Scottish independence referendum

From Simple English Wikipedia, the free encyclopedia
Then Scottish First Minister, Alex Salmond, and then Deputy First Minister, Nicola Sturgeon, led the independence campaign

The Scottish independence referendum, 2014 is a referendum which decided whether Scotland would be an independent country or would stay a member of the United Kingdom. The voting took place on 18 September 2014.[1]

The result was that Scotland should stay as part of the United Kingdom.

Who could vote[change | change source]

Over 4 million people in Scotland could vote in the referendum. In order to vote on the day of the referendum a person much have been:[2]

  • Aged 16-years-old or over (i.e. born on or before 18 September 1998)[2]
  • Either British, Irish or a citizen of another European Union (EU) country who was also living in Scotland at the time of the referendum[2]
  • Registered to vote[2]

People who were Commonwealth of Nations citizens who had "leave to remain in the United Kingdom or do not require such leave" could also vote in the referendum.[2] Those in the armed forces (army, navy or air force) at the time of the referendum could also vote as long as they were registered to vote in Scotland.[2]

4,285,323 people registered to vote in the referendum, which was 97% of the population who were able to register to vote in the referendum.[3] This was the largest number of people Scotland has ever known to register to vote in any election or referendum.[3] The total population of Scotland in 2014 was about 5 million (this includes all those who could and could not vote).[4] Almost 85% of those registered voted in the referendum.[5]

The YES campaign[change | change source]

The YES campaign was led by the Scottish First Minister Alex Salmond. He resigned after the vote.[6] Supporters of the YES campaign wanted Scotland to be an independent country.

The NO campaign[change | change source]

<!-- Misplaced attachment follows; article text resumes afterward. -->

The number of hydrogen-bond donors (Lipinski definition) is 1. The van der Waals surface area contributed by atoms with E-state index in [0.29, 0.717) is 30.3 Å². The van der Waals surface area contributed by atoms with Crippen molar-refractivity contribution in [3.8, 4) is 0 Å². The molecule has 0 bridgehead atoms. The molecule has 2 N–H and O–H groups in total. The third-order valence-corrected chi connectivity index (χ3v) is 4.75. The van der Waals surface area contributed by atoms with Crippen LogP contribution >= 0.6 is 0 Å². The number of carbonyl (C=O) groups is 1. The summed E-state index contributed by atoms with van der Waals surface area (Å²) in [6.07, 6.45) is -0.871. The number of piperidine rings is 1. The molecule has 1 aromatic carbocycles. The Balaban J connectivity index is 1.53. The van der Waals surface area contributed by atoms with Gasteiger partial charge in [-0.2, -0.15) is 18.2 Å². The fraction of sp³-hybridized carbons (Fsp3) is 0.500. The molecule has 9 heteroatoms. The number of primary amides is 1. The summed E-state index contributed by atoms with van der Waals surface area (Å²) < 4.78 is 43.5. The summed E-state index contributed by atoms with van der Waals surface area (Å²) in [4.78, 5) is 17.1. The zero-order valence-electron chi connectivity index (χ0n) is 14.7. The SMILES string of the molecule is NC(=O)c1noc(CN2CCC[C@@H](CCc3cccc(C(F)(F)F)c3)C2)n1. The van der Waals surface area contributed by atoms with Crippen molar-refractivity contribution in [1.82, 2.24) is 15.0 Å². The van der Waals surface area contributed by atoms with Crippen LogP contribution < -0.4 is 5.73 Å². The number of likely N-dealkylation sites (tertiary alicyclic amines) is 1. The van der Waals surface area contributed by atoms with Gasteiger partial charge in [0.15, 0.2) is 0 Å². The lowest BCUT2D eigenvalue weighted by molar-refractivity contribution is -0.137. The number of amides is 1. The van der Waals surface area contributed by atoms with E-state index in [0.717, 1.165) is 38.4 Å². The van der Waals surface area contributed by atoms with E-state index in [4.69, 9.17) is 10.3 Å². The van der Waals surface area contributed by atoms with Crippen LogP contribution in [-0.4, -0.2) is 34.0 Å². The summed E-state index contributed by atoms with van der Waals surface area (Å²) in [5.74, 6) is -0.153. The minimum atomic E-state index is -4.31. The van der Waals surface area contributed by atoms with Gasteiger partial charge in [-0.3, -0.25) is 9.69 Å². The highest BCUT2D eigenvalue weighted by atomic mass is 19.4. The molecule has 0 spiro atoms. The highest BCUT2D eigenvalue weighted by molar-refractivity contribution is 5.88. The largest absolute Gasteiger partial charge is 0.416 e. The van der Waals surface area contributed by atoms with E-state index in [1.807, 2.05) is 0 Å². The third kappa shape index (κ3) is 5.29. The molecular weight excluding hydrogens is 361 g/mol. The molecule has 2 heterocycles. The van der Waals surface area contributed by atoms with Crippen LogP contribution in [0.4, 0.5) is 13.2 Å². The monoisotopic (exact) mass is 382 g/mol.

Supporters of the NO campaign wanted Scotland to stay a part of the United Kingdom.

The United Kingdom Prime Minister David Cameron, deputy Prime Minister Nick Clegg and Leader of the Opposition Ed Miliband all wanted Scotland to remain part of the United Kingdom. Former Prime Minister Gordon Brown has also been campaigning for Scotland to remain part of the UK.

Result[change | change source]

Should Scotland be an independent country?

  • No = 55.3% (2,001,926 votes)
  • Yes = 44.7% (1,617,989 votes)
  • total votes = 3,623,344
  • electorate = 4,283,392

Result: Scotland remains part of the United Kingdom.

Related pages[change | change source]

References[change | change source]

  1. "Scotland to hold independence poll in 2014 – Salmond". BBC News. BBC. 10 January 2012. Retrieved 15 April 2014.
  2. 2.0 2.1 2.2 2.3 2.4 2.5 Currie, Martin (8 January 2014). "Q&A: Voting in the Scottish independence referendum". BBC News. Retrieved 1 September 2022.
  3. 3.0 3.1 Brooks, Libby (11 September 2014). "Scottish independence: 97% register to vote in referendum". The Guardian. Retrieved 1 September 2022.
  4. "Scottish independence referendum: 5 facts with 5 months to go". GOV.UK. Office of the Secretary of State for Scotland. 18 April 2014. Retrieved 1 September 2022.
  5. Jeavans, Christine (19 September 2014). "In maps: How close was the Scottish referendum vote?". BBC News. Retrieved 1 September 2022.
  6. "Scottish referendum: Salmond to quit after Scots vote No". BBC News. 19 September 2014.